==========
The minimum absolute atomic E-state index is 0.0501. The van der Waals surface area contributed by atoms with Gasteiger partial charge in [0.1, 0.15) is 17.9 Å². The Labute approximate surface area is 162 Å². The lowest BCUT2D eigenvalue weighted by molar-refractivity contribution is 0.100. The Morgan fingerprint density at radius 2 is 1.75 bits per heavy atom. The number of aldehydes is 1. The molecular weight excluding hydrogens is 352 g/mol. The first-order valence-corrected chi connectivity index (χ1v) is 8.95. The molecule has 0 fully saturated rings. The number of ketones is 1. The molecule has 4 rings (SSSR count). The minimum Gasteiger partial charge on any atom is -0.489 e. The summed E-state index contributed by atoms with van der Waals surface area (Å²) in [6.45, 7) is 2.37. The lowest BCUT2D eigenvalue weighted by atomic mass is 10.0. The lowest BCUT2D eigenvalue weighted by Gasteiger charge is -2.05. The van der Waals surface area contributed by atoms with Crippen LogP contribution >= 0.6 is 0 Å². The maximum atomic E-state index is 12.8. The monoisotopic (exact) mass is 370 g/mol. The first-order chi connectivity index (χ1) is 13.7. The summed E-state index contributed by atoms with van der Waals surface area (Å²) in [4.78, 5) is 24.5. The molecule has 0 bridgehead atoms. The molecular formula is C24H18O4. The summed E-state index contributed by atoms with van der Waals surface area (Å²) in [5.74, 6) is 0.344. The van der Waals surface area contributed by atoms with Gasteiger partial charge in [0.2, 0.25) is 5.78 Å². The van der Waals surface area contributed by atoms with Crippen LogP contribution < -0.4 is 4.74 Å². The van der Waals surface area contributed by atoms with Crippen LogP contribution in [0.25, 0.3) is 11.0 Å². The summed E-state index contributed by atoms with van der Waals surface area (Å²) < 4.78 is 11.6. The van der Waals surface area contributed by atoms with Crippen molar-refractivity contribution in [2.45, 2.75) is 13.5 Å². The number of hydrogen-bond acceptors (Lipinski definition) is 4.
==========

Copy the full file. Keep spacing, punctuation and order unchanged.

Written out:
The minimum absolute atomic E-state index is 0.0501. The van der Waals surface area contributed by atoms with Gasteiger partial charge in [0.1, 0.15) is 17.9 Å². The Labute approximate surface area is 162 Å². The lowest BCUT2D eigenvalue weighted by molar-refractivity contribution is 0.100. The Morgan fingerprint density at radius 2 is 1.75 bits per heavy atom. The number of aldehydes is 1. The molecular weight excluding hydrogens is 352 g/mol. The first-order valence-corrected chi connectivity index (χ1v) is 8.95. The molecule has 0 fully saturated rings. The number of ketones is 1. The molecule has 4 rings (SSSR count). The minimum Gasteiger partial charge on any atom is -0.489 e. The summed E-state index contributed by atoms with van der Waals surface area (Å²) in [6.45, 7) is 2.37. The lowest BCUT2D eigenvalue weighted by atomic mass is 10.0. The lowest BCUT2D eigenvalue weighted by Gasteiger charge is -2.05. The van der Waals surface area contributed by atoms with Crippen LogP contribution >= 0.6 is 0 Å². The maximum atomic E-state index is 12.8. The monoisotopic (exact) mass is 370 g/mol. The first-order chi connectivity index (χ1) is 13.7. The summed E-state index contributed by atoms with van der Waals surface area (Å²) in [4.78, 5) is 24.5. The molecule has 0 bridgehead atoms. The molecular formula is C24H18O4. The summed E-state index contributed by atoms with van der Waals surface area (Å²) in [5.74, 6) is 0.344. The van der Waals surface area contributed by atoms with Gasteiger partial charge in [0.2, 0.25) is 5.78 Å². The van der Waals surface area contributed by atoms with Crippen LogP contribution < -0.4 is 4.74 Å². The van der Waals surface area contributed by atoms with Crippen LogP contribution in [0.25, 0.3) is 11.0 Å². The summed E-state index contributed by atoms with van der Waals surface area (Å²) < 4.78 is 11.6. The van der Waals surface area contributed by atoms with Crippen molar-refractivity contribution in [2.45, 2.75) is 13.5 Å². The number of hydrogen-bond acceptors (Lipinski definition) is 4.